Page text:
It wasn't a trouble free day for Sykes with the Kawasaki clearly struggling in some areas. The Ducati's were visibly faster through the mid-corner zone at various sections of the track. It was something that Sykes noted but he did well to ensure that he put his bike in the right place to make overtaking difficult for his rivals.
“I couldn’t get the power applied on the edge of the tire today, which was a big, big battle. So they made it very hard for me. This made me very nervous on the front end of the ZX-10R. So I’m happy with how I reacted but we need to be conscious of this and try to improve.”
Ultimately Sykes profited from the infighting at Ducati (more below) and was able to leave Laguna with a 31st career win in WorldSBK.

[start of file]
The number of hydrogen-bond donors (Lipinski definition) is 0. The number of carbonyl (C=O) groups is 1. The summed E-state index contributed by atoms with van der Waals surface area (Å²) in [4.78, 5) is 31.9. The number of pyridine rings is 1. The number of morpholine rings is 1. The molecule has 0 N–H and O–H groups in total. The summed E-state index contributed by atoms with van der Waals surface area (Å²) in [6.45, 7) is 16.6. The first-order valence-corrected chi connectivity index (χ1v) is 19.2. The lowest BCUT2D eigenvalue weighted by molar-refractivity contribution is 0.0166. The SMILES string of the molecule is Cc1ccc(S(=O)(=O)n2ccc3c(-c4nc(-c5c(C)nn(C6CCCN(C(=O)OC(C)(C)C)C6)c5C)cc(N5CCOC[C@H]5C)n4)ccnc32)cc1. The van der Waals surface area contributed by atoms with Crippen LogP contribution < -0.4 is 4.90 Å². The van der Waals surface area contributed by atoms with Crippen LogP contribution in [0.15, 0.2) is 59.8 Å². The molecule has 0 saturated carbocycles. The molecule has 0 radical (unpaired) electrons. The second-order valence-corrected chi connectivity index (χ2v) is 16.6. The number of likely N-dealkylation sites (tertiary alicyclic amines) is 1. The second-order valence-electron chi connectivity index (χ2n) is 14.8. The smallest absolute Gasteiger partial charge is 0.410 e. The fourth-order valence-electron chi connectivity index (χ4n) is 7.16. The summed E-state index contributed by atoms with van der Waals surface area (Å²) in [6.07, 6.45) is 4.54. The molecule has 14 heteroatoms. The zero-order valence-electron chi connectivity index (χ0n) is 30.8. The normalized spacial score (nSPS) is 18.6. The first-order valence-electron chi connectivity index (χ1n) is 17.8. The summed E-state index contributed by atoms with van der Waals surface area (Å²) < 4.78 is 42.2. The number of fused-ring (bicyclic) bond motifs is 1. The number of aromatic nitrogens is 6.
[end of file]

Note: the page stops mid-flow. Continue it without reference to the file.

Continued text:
For Rea the positiveness of a Race 1 win was lost to a mechanical failure. His Kawasaki ground to a halt and after the race his crew chief, Pere Riba, confirmed that it was an engine problem but that he was confident that it wasn't a terminal issue for the engine and that it should still remain in circulation.
At one point Rea was running third but made one of the most audacious moves imaginable by overtaking Sykes and Giugliano into the Corkscrew. From the outside it looked incredibly aggressive but for Rea it was simply a case of seeing an opportunity and taking advantage of it.
“I didn’t think it was aggressive, to be honest. They were getting backed up for some reason. I braked normally and there was an opening. I was like, why aren’t they going in? They got to one point where I was past Tom and Giugliano was really stopping so I had to release the brake and go through on him as well.”